Paul Bernardo failed in his second parole bid on Tuesday, June 22nd, after the parents of two of his victims recounted the enduring pain of his crimes, warning he should never be released from his life sentence.
The hearing officers of the Parole Board of Canada took about an hour before denying Bernardo release, saying they were not persuaded that he no longer posed a substantive risk of reoffending.
“Your understanding and insight remains limited,” Maureen Gauci, one of the hearing officers, said in delivering the decision.
“It was evident today that you continue to exhibit behaviours that are counter-productive to the development of insight. You have not shown the risk of offending can be managed in the community.”
Gauci promised full reasons for the decision within 15 days.
In impassioned victim-impact statements to the board, the parents of Kristen French and Leslie Mahaffy branded Bernardo as an incurable, sadistic psychopath who, despite decades behind bars, still poses a formidable threat. A persistent and “evil dark cloud” continues to haunt their family, Donna and Doug French told the hearing.
“For those who say time heals, they don’t know the excruciating pain that comes from such a horrific loss,” they said. “Time doesn’t heal the pain; the pain is a life sentence.”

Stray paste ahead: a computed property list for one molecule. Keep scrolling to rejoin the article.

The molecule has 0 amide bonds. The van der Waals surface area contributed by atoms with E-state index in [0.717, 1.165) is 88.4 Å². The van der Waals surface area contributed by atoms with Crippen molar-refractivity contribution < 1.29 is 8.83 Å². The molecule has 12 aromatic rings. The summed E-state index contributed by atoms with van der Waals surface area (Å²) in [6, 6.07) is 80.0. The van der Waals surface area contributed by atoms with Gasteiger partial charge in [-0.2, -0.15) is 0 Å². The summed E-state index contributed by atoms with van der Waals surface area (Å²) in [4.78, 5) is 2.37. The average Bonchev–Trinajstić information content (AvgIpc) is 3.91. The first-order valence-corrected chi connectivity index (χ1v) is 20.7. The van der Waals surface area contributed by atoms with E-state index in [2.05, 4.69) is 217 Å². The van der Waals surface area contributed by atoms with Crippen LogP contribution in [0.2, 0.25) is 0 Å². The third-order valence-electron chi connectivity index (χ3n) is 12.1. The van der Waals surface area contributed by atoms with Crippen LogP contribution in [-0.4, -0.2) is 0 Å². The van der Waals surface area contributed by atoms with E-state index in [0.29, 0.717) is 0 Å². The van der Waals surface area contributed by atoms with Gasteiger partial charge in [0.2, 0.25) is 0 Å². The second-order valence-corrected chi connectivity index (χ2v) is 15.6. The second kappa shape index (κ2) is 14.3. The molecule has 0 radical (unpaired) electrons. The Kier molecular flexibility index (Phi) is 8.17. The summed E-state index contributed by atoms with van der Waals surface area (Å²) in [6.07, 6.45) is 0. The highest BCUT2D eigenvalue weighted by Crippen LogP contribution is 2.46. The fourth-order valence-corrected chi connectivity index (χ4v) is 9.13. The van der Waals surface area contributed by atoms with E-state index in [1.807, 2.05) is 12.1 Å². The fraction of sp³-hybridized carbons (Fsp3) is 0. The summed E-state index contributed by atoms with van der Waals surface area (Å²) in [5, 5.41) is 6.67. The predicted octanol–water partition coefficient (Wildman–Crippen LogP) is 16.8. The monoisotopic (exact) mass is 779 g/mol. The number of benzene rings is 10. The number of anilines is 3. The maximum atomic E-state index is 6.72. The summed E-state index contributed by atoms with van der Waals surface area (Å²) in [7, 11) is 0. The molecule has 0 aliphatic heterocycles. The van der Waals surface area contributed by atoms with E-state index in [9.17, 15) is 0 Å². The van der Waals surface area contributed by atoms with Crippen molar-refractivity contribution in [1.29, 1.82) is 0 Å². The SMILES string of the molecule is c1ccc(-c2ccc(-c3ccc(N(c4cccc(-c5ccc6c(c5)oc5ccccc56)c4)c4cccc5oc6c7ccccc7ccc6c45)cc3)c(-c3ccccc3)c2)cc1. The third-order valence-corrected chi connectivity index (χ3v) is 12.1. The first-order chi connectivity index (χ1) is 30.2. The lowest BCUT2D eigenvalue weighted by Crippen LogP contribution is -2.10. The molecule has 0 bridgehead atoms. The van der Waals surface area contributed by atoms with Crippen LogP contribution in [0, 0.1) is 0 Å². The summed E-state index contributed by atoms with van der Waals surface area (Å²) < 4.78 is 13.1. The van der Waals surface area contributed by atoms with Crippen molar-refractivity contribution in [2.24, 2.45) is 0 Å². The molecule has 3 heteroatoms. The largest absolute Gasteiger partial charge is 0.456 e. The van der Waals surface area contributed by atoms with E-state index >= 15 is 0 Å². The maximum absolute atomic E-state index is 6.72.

Debbie Mahaffy talked of the pain of having to face another hearing in which Bernardo was making a bid for freedom less than three years after his previous failed attempt.
“Once again, Bernardo’s desires are inflicted on us as he inserts himself into our lives again, forcing his horrors and terrifying memories upon us,” Mahaffy said in a statement read by lawyer Tim Danson. “What does resting in peace mean when you have to relive these horrors every two or so years for the rest of our lives?”
Bernardo has been serving a life sentence for kidnapping, torturing and killing Kristen French, 15, and Leslie Mahaffy, 14, in the early 1990s near St. Catharines, Ont. Now 56, he became eligible for parole more than three years ago but was denied release in October 2018 after the hearing officers deliberated for about 30 minutes.
His parole officer said Bernardo had made no progress or completed any programming since that first hearing. The prisoner offered no release plan, the official said in recommending he be denied both day or full parole.
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